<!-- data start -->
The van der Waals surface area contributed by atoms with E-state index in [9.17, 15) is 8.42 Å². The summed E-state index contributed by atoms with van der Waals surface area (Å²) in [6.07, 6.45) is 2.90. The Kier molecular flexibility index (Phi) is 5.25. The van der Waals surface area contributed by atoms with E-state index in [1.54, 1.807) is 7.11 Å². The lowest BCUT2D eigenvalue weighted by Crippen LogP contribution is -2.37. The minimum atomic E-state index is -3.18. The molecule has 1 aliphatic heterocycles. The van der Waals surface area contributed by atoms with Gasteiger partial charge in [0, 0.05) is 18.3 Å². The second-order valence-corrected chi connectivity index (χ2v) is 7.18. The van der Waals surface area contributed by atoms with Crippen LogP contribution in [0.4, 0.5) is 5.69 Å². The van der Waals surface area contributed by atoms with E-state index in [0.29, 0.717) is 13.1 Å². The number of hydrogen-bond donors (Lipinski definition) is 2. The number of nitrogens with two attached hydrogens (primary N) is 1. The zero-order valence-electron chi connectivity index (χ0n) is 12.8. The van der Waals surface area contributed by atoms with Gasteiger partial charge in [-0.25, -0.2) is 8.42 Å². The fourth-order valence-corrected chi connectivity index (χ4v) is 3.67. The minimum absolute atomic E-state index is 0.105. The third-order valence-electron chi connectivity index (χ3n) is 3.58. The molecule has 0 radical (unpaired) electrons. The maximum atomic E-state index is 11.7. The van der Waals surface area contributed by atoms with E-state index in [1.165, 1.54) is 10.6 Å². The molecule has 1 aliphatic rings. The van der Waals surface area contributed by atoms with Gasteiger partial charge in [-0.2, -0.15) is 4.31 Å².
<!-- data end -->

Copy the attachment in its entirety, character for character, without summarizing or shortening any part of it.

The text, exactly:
The van der Waals surface area contributed by atoms with E-state index in [9.17, 15) is 8.42 Å². The summed E-state index contributed by atoms with van der Waals surface area (Å²) in [6.07, 6.45) is 2.90. The Kier molecular flexibility index (Phi) is 5.25. The van der Waals surface area contributed by atoms with E-state index in [1.54, 1.807) is 7.11 Å². The lowest BCUT2D eigenvalue weighted by Crippen LogP contribution is -2.37. The minimum atomic E-state index is -3.18. The molecule has 1 aliphatic heterocycles. The van der Waals surface area contributed by atoms with Gasteiger partial charge in [0, 0.05) is 18.3 Å². The second-order valence-corrected chi connectivity index (χ2v) is 7.18. The van der Waals surface area contributed by atoms with Crippen LogP contribution in [0.4, 0.5) is 5.69 Å². The van der Waals surface area contributed by atoms with E-state index in [0.29, 0.717) is 13.1 Å². The number of hydrogen-bond donors (Lipinski definition) is 2. The number of nitrogens with two attached hydrogens (primary N) is 1. The zero-order valence-electron chi connectivity index (χ0n) is 12.8. The van der Waals surface area contributed by atoms with Gasteiger partial charge in [-0.25, -0.2) is 8.42 Å². The fourth-order valence-corrected chi connectivity index (χ4v) is 3.67. The minimum absolute atomic E-state index is 0.105. The third-order valence-electron chi connectivity index (χ3n) is 3.58. The molecule has 0 radical (unpaired) electrons. The maximum atomic E-state index is 11.7. The van der Waals surface area contributed by atoms with E-state index in [1.165, 1.54) is 10.6 Å². The molecule has 1 aliphatic rings. The van der Waals surface area contributed by atoms with Gasteiger partial charge in [-0.2, -0.15) is 4.31 Å².